Staton was born about ninety minutes from Muscle Shoals in the farming community of Hanceville, AL in the 1940s. Her hard-drinking father, Ursey Staton, worked the farm part of the year and in the coal mines the other half. Her mother, Rosa, kept her six children in church and id whatever she needed to do to keep her household in order. Staton sang her first church solo at the age of four and went pro at twelve when she joined the Jewel Gospel Trio. The group recorded for Nashboro Records and toured with Sam Cooke and Mahalia Jackson in the 1950s. After high school, she left music to get married and start a family. However, her brother had other ideas and dared her to go on stage at Birmingham’s 27/28 Club in 1968 when an impromptu take on Aretha’s “Do Right Woman” won her a gig opening for R&B star Clarence Carter.
Carter eventually got her a record deal with Rick Hall’s Fame Records label. Over the next five years, Hall, who had produced Etta James’ “I’d Rather Go Blind” and Aretha Franklin’s “Do Right Woman”, and Staton churned out more than a dozen southern soul smashes such as their Grammy-nominated renditions of “Stand By Your Man” and “In the Ghetto.” Staton was crowned the First Lady of Southern Soul just as she was leaving Fame for Warner Bros. and tossed off her tiara to become a disco princess with smash club hits such as 1976’s million-seller “Young Hearts Run Free,” “Victim,” “Honest I Do,” “Nights on Broadway” and “When You Wake Up Tomorrow.”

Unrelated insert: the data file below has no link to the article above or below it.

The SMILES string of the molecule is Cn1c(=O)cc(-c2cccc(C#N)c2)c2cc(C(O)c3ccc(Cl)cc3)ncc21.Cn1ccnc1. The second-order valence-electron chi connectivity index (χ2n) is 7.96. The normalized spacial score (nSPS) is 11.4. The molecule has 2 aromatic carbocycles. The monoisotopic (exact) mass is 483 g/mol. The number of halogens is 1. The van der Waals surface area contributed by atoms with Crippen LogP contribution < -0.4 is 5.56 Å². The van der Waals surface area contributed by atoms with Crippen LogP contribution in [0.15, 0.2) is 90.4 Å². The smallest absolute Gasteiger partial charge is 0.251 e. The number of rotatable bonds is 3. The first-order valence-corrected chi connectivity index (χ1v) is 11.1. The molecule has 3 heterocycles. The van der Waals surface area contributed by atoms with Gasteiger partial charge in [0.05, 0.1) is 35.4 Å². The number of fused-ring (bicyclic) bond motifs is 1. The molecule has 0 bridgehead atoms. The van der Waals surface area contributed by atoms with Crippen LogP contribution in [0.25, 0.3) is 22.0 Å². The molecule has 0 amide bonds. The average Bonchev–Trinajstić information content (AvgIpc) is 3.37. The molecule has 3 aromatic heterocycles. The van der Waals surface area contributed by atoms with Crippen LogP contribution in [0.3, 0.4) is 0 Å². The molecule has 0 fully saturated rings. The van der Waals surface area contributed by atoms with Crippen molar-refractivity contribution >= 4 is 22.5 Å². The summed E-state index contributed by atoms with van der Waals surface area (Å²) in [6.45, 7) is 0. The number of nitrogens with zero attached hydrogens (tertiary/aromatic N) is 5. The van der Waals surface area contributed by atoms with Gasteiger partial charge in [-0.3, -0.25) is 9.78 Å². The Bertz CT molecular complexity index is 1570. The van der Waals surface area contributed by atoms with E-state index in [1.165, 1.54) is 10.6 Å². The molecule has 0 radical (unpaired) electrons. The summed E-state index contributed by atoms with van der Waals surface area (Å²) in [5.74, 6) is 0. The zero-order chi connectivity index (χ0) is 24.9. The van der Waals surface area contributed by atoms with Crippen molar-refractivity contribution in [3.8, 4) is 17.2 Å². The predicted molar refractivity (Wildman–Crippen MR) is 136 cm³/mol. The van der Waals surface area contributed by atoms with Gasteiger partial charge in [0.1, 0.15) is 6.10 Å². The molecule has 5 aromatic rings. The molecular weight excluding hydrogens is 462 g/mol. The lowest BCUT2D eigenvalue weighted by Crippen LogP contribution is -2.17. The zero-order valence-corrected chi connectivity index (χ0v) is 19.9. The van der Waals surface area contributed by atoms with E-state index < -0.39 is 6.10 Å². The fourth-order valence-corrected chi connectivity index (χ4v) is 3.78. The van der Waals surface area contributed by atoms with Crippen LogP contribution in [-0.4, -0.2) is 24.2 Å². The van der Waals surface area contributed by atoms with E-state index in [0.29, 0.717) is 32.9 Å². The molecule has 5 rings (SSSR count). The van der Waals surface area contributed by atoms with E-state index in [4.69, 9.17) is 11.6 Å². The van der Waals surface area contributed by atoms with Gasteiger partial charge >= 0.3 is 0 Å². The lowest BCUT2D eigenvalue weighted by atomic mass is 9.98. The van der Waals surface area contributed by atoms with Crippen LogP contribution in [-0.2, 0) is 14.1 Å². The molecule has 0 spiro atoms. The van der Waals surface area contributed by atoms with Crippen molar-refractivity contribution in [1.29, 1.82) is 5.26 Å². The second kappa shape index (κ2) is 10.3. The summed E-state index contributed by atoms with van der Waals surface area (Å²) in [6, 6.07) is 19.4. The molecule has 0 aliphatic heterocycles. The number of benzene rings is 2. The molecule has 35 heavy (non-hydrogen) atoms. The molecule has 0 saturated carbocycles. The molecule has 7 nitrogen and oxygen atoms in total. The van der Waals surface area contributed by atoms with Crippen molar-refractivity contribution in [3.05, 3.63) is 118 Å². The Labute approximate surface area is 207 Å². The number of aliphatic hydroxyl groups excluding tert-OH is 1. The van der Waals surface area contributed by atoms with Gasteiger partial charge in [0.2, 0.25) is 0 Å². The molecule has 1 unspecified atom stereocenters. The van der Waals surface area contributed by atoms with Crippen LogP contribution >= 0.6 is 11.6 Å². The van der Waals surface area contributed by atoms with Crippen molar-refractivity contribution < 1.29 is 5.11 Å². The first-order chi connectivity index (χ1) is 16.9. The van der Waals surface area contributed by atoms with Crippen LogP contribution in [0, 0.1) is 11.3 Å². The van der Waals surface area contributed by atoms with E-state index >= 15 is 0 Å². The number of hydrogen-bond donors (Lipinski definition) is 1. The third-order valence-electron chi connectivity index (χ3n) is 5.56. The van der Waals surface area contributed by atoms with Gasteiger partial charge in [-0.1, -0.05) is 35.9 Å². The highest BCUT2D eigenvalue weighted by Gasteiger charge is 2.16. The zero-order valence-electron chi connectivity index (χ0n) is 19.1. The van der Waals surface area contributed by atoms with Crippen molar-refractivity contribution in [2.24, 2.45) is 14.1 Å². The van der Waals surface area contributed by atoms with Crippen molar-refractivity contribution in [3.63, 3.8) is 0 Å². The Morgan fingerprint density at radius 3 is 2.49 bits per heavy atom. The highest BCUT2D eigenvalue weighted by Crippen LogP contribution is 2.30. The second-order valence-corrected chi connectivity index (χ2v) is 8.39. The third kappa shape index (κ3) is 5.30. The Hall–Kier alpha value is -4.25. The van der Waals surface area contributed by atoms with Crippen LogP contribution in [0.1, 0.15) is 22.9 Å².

By 1983, Staton had beaten an alcohol addiction, joined a church, and left pop music. She was a regular on Christian television programs such as “The PTL Club” and gained her own weekly TV program “New Direction” (later renamed “Say Yes”) on the Trinity Broadcasting Network (TBN) Network. For the next two decades, she recorded gospel music exclusively, including the Top Ten Grammy nominated Make Me An Instrument (1983) and Sing A Song (1986) Lps. Her gospel classics include “Love Lifted Me,” “Mama,” “The First Face I Want to See,” “Sin Doesn’t Live Here Anymore” and the original 1986 R&B styled version of “You Got the Love.”